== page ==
ABSTRACT: Sharenting which in this study is viewed as an evolving social media practice of sharing personal information of the child on social media spaces by parent(s) or guardian(s) is gaining increasing gratifications among African social media users. However, critics have argued that in spite of any justification or gratifications derivable from sharenting, that it largely translate to ignorance- ridden breach of the child’s right to privacy, dignity and reputation. Consequently, the study aimed at: determineing the level of knowledge in social media use among parents in Ebonyi State,ascertaining the extent to which parents engage in social media sharentingin Ebonyi State determining the major gratifications that parents in Ebonyi State get from sharenting and ascertaining the extent to which parents in Ebonyi State know that sharenting violates a child’s right to privacy. Survey research design was adopted for the study. Consequently, a sample size of 398 adult respondents was drawn through the use of online Australian calculator from the projected 2,917,479 adult population of Ebonyi State as at 2022. 385 copies of the questionnaire distributed were validly filled and retrieved. The findings of the study suggest that: majority (84%) of the parents in Ebonyi State, Nigeria admitted that they have knowledge of social media use, majority of them (97%%) also admitted that they engage is sharenting, 65% of them said that they sharent for the purpose of showing love to the child and as well, express gratitude to God for the gift of the child and more than half of the them cannot explain if sharenting violates the child’s rights including right to privacy. We therefore, recommended that: Ebonyi State Ministry of Education in conjunction with Ministry of Justice should embark on school to school sensitization of pupils and secondary school students on the dangers of sharenting and Governments in Ebonyiand relevant security agencies should seek intervention of churches, opinion leaders to mobilise parents across the state against irresponsible sharenting.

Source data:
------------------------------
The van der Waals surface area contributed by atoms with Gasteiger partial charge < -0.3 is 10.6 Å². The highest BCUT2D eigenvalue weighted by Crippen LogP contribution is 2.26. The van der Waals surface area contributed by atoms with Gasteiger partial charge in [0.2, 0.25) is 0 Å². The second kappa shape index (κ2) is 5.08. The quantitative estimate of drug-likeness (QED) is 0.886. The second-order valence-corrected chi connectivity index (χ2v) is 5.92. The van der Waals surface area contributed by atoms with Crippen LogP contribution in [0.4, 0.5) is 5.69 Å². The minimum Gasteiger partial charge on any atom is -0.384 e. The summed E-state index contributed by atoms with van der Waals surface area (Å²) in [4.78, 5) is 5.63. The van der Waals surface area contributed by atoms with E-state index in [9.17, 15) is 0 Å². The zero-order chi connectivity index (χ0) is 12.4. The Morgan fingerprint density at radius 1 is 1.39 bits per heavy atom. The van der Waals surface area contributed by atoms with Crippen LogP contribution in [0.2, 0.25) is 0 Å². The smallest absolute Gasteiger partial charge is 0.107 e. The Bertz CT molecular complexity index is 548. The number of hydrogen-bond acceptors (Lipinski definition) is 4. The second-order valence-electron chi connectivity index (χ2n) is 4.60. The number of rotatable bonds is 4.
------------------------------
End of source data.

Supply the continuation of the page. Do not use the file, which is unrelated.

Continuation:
Keywords: Sharenting, African, Social Media, Culture, Child Rights.